JUST IN: Mmesoma-JAMB saga, quota system in unity schools and certificate forgery by Nigerian leaders

The actual UTME score attained by Mmesoma Joy Ejikeme, in 2023 is 249, not 362. There is little point in continuing to argue otherwise, as Mmesoma herself has allegedly confessed to manipulating her result. In response, a panel established by the Anambra State government has recommended some form of “therapy” for her, although the specifics of this recommendation remain unclear.

It should be noted that Mmesoma has been branded a forger and banned by JAMB from taking UTME exams for a period of three years. While these are the current circumstances, this matter warrants further examination and analysis….CONTINUE READING

Mmesoma resides in a country where the interim government’s leadership lacks legitimate and recognised educational qualifications at any level, both domestically and internationally. At least Mmesoma possesses an official UTME 2023 score of 249, along with several A grades in WASC. In a country where the educational qualifications of the former president were in doubt until the end of his tenure, and where several governors currently face allegations of possessing forged certificates in election tribunals across the nation, forgery has become ingrained within the country’s leadership. These instances, including Salisu Buhari’s infamous Toronto certificate saga in 1999, inadvertently serve as educational models for Nigerian students—models of certificate forgery. Essentially, Mmesoma resides in a country where forgery pervades from top to bottom.

Now, let us consider this issue from a different perspective.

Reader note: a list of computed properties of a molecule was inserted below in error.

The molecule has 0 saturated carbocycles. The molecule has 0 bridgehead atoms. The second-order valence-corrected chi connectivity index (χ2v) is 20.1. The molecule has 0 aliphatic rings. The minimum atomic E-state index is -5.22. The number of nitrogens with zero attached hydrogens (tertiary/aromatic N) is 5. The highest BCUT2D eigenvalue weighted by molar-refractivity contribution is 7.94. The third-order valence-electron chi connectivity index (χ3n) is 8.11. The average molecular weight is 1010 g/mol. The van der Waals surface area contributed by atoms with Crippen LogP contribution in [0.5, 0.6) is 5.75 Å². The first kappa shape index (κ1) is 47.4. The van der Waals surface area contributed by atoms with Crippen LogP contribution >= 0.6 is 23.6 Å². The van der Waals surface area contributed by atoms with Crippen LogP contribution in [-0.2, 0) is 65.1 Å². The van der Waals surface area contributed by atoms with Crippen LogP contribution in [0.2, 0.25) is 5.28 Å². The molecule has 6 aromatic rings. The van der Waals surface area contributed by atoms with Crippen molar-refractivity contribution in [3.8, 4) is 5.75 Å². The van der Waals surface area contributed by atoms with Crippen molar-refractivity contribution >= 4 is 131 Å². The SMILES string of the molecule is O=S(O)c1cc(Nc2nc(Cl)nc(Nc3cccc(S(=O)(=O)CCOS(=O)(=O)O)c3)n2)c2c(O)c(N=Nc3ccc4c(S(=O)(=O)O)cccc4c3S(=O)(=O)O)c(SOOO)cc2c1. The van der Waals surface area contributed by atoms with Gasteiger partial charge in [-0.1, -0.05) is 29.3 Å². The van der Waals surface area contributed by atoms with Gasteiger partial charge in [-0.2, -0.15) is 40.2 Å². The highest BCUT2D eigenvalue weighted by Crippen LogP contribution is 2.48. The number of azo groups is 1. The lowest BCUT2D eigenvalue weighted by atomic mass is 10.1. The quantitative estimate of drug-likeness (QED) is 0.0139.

During the 2021/22 academic year, a student from Anambra State—Mmesoma’s home state—had to put in 34.75 times more effort than a student from Zamfara State to gain admission into a unity school. Similarly, a student from Anambra had to work 69.5 times harder than a student from Yobe, 46.33 times harder than a student from Taraba, and 15.44 times harder than a student from Sokoto State to secure admission into a unity school in the same year. In fact, a student from Yobe State only needed to score two marks to enter a unity school, while a student from Anambra needed 139 points to achieve the same. The significant disparity in cut-off marks is astounding.

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Let me present some additional crucial statistics.

According to the Joint Admissions and Matriculation Board (JAMB), approximately 3,135 candidates who scored 300 and above out of a possible 400 marks in the UTME exams conducted in 2018, 2019, and 2020 were unable to secure admission into any university in the country. Although JAMB attributed this trend to various factors such as O-Level subject combinations, poor UTME screening scores, non-admission of offers, duplicated applications, absence from post-UTME screenings, and other mistakes, the truth remains that the quota system restricts many highly qualified candidates from the South from pursuing higher education (Afeez Bolaji- University World News, 2022).

Now, let me pose a question: Do the aforementioned references to current and past incidents of certificate forgery, as well as the quota system, justify Mmesoma’s mistake? The answer is no. However, they serve as a reminder that students like Mmesoma, hailing from Southern Nigeria, face immense pressure and become victims of an imbalanced quota system that disadvantages them, often necessitating efforts that are 64 times greater than those required by some students from the North to gain admission to institutions of higher education.